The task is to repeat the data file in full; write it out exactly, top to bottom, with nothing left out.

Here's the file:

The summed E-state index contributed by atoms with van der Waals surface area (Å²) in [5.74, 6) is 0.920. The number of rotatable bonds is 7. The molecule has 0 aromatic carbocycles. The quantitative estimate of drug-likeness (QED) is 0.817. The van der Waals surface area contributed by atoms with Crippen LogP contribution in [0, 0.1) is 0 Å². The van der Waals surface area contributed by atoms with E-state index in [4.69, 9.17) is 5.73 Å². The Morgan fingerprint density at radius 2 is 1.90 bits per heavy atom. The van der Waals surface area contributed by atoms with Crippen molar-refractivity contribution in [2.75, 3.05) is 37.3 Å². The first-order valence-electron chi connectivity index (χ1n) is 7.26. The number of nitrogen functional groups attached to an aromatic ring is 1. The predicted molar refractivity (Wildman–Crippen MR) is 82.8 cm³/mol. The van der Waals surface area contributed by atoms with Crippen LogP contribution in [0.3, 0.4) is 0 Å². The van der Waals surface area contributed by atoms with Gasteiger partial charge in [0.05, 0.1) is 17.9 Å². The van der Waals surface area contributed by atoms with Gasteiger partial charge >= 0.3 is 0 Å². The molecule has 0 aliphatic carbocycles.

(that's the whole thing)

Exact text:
The summed E-state index contributed by atoms with van der Waals surface area (Å²) in [5.74, 6) is 0.920. The number of rotatable bonds is 7. The molecule has 0 aromatic carbocycles. The quantitative estimate of drug-likeness (QED) is 0.817. The van der Waals surface area contributed by atoms with Crippen LogP contribution in [0, 0.1) is 0 Å². The van der Waals surface area contributed by atoms with E-state index in [4.69, 9.17) is 5.73 Å². The Morgan fingerprint density at radius 2 is 1.90 bits per heavy atom. The van der Waals surface area contributed by atoms with Crippen molar-refractivity contribution in [2.75, 3.05) is 37.3 Å². The first-order valence-electron chi connectivity index (χ1n) is 7.26. The number of nitrogen functional groups attached to an aromatic ring is 1. The predicted molar refractivity (Wildman–Crippen MR) is 82.8 cm³/mol. The van der Waals surface area contributed by atoms with Crippen LogP contribution in [0.3, 0.4) is 0 Å². The van der Waals surface area contributed by atoms with Gasteiger partial charge in [0.05, 0.1) is 17.9 Å². The van der Waals surface area contributed by atoms with Gasteiger partial charge >= 0.3 is 0 Å². The molecule has 0 aliphatic carbocycles.